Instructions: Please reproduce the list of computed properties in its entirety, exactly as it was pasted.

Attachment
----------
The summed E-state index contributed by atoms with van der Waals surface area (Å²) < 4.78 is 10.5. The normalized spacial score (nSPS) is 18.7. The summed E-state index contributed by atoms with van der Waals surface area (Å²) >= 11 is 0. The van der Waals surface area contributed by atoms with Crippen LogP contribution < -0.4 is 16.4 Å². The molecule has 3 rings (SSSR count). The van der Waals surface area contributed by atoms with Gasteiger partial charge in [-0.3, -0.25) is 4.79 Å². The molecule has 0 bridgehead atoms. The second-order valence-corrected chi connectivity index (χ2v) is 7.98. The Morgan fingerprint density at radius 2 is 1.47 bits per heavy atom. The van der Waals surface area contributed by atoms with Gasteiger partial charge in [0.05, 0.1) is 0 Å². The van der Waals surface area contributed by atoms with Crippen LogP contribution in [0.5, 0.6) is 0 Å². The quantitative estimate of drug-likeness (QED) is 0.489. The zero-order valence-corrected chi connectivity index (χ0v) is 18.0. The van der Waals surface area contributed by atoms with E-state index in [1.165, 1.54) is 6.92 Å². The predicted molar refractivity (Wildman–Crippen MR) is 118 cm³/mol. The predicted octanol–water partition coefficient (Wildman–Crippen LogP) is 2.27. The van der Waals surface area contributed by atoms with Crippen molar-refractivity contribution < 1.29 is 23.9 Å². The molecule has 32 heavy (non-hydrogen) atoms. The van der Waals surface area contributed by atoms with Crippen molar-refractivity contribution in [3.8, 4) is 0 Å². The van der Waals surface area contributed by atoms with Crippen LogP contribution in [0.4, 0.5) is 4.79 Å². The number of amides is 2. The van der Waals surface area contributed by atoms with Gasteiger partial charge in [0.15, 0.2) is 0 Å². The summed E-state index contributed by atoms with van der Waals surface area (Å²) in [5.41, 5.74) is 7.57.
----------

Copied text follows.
The summed E-state index contributed by atoms with van der Waals surface area (Å²) < 4.78 is 10.5. The normalized spacial score (nSPS) is 18.7. The summed E-state index contributed by atoms with van der Waals surface area (Å²) >= 11 is 0. The van der Waals surface area contributed by atoms with Crippen LogP contribution < -0.4 is 16.4 Å². The molecule has 3 rings (SSSR count). The van der Waals surface area contributed by atoms with Gasteiger partial charge in [-0.3, -0.25) is 4.79 Å². The molecule has 0 bridgehead atoms. The second-order valence-corrected chi connectivity index (χ2v) is 7.98. The Morgan fingerprint density at radius 2 is 1.47 bits per heavy atom. The van der Waals surface area contributed by atoms with Gasteiger partial charge in [0.05, 0.1) is 0 Å². The van der Waals surface area contributed by atoms with Crippen LogP contribution in [0.5, 0.6) is 0 Å². The quantitative estimate of drug-likeness (QED) is 0.489. The zero-order valence-corrected chi connectivity index (χ0v) is 18.0. The van der Waals surface area contributed by atoms with E-state index in [1.165, 1.54) is 6.92 Å². The predicted molar refractivity (Wildman–Crippen MR) is 118 cm³/mol. The predicted octanol–water partition coefficient (Wildman–Crippen LogP) is 2.27. The van der Waals surface area contributed by atoms with Crippen molar-refractivity contribution < 1.29 is 23.9 Å². The molecule has 32 heavy (non-hydrogen) atoms. The van der Waals surface area contributed by atoms with Crippen molar-refractivity contribution in [3.8, 4) is 0 Å². The van der Waals surface area contributed by atoms with Crippen LogP contribution in [0.4, 0.5) is 4.79 Å². The number of amides is 2. The van der Waals surface area contributed by atoms with Gasteiger partial charge in [0.15, 0.2) is 0 Å². The summed E-state index contributed by atoms with van der Waals surface area (Å²) in [5.41, 5.74) is 7.57.